Realistic response needed for North Korea

U.S. officials cannot say – or at least, will not – whether North Korea has managed to miniaturize nuclear weapons enough to use them as missile warheads. If that has occurred, it is an extraordinarily serious threat to world peace.

North Korean officials claim they have built a nuclear device that can be delivered by a missile – and it is known the regime has both short- and medium-range rockets. Asked about the report this week, U.S. officials would not comment on its veracity.

Even if Pyongyang has not accomplished what it says, the claim fits into a pattern. When North Korea first touted successes with missiles, they were dismissed. Indeed, it developed there were no rockets.

But later, the North Koreans did succeed, and continue to do so with their missile program.

When the dictatorship said it had nuclear weapons, that claim, too, proved false.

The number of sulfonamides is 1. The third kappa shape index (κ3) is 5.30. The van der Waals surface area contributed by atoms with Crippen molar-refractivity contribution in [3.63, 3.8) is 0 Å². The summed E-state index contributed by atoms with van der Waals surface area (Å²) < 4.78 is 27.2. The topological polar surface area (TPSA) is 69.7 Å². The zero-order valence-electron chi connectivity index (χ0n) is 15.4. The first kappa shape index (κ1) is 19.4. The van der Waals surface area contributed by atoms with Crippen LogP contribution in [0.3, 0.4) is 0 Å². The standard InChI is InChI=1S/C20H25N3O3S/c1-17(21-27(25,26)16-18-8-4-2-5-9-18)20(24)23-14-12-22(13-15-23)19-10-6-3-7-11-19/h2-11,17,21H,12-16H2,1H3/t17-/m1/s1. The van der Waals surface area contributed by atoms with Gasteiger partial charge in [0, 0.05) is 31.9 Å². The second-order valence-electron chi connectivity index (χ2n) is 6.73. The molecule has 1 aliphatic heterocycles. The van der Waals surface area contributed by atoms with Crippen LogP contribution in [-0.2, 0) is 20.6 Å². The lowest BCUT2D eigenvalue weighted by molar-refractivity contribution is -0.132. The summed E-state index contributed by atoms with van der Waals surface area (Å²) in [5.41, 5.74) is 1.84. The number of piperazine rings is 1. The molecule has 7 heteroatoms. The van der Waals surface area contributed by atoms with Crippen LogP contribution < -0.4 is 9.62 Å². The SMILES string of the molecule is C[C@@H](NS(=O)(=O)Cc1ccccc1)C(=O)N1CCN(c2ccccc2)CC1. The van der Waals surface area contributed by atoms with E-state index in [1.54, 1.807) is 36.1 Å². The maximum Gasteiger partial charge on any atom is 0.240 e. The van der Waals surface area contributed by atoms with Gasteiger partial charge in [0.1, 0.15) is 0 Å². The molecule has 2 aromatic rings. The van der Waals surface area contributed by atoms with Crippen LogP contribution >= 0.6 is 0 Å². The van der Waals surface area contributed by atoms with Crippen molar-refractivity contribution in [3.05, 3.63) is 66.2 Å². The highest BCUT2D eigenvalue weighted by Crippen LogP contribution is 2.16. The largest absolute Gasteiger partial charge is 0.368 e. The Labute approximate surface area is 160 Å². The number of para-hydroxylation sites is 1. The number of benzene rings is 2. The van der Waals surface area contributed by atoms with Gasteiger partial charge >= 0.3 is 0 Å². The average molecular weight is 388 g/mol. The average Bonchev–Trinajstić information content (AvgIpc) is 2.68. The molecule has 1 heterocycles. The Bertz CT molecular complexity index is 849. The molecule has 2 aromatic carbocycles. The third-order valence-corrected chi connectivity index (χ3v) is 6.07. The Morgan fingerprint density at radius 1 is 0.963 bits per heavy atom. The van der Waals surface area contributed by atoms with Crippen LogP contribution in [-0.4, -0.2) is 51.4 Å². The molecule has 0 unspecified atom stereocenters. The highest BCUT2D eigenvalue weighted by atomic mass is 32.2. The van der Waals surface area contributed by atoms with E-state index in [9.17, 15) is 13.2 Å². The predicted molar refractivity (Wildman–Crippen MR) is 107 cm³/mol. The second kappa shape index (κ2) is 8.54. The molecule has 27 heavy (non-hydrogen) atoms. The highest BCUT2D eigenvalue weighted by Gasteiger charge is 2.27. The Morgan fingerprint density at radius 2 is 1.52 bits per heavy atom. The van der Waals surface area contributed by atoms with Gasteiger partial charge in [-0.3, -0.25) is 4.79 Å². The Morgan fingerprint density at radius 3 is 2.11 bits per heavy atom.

But later, a monitored test indicated a nuclear weapon had been built.

So now, there should be no doubt whatsoever that the North Koreans are developing nuclear warheads – and it is only a matter of time until they have them.

Almost beyond doubt, the Pentagon has contingency plans in place to deal with such a threat.

But do the State Department and the White House? History during recent years makes that a valid concern.

It is not a question of whether North Korea will have missiles with nuclear warheads, but rather, when that will occur.

When it does, U.S. officials need to be ready with a realistic diplomatic response – backed, if necessary, by a military strategy to take care of the threat.